Without meaning to, the Huffington Post published two articles yesterday that give pretty good indications as to the kind of readers they have on their site. Both articles are about taking property from people within sovereign states, and the reactions of the readership were quite different based purely on the states in question.
First is yet another HP article about the demolition of an illegally constructed shack town made by Bedouins in Israel. The Israeli government is going to demolish the town so the legal owners of the land can build a town there. Naturally, the HP readership was up in arms and outrage over the "injustice" of this "crime."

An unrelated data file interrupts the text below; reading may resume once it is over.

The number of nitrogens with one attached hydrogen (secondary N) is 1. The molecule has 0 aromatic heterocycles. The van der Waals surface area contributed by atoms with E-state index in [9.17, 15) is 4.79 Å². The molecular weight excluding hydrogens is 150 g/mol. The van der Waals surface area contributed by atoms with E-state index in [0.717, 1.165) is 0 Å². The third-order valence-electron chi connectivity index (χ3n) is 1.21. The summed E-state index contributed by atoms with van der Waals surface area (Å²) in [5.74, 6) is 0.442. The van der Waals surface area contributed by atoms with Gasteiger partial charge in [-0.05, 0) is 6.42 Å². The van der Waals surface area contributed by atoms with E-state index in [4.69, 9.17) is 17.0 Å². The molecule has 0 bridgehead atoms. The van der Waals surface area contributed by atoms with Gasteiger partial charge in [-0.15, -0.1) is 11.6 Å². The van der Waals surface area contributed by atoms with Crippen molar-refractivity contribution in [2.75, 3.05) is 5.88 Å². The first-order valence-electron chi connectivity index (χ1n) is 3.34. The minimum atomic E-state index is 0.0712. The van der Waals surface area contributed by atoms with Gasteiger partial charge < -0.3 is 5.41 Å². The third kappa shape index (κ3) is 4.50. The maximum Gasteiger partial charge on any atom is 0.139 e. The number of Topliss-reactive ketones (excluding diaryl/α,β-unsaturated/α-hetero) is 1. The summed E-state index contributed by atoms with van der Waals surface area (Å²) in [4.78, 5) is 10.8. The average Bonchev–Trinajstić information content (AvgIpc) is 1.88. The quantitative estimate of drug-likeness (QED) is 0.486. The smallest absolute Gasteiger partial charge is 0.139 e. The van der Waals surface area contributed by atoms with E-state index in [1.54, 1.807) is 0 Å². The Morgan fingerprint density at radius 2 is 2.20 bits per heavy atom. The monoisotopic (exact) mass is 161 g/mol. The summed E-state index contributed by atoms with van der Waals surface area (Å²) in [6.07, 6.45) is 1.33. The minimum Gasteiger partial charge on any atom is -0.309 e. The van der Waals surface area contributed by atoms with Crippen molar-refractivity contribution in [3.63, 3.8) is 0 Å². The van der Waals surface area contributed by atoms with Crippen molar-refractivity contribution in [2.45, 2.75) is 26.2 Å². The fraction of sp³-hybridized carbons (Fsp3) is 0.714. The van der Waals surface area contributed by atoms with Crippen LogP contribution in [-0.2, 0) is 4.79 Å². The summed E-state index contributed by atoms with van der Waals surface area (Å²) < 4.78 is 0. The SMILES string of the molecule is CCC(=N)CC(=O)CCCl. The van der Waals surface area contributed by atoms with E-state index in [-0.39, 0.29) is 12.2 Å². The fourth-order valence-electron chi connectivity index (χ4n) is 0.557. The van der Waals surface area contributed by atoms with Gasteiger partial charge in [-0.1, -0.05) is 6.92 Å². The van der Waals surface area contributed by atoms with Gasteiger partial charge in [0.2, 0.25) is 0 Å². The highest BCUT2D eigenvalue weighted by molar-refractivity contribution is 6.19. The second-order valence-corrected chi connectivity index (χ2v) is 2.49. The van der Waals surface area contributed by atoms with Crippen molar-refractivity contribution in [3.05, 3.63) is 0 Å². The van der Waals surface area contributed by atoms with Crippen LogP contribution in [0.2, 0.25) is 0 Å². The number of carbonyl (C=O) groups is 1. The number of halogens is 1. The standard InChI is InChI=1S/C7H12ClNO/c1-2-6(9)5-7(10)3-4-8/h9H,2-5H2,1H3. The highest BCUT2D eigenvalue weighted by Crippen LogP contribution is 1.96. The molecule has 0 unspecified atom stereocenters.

Next up is Iran. The HP covered the news that the Supreme Leader of Iran, Ayatollah Khomeini, is worth more than $95 billion thanks to a company he controls. What does the company do? According to the HP headline, it "seizes property from ordinary Iranians," and the example the article uses is the loss of a building from a family that has "owned it for years."
How did the HP readership react to this story? With their usual response, comparing the Ayatollah's behavior to US institutions and pointing fingers elsewhere.
The HP readership is telling us something: if you want to take property from someone, regardless of whether or not that person legally owns the property or not, it's OK only if you're Iranian. If you're Israeli, it's never OK.
But remember, there's no double standards against Israel on the Huffington Post!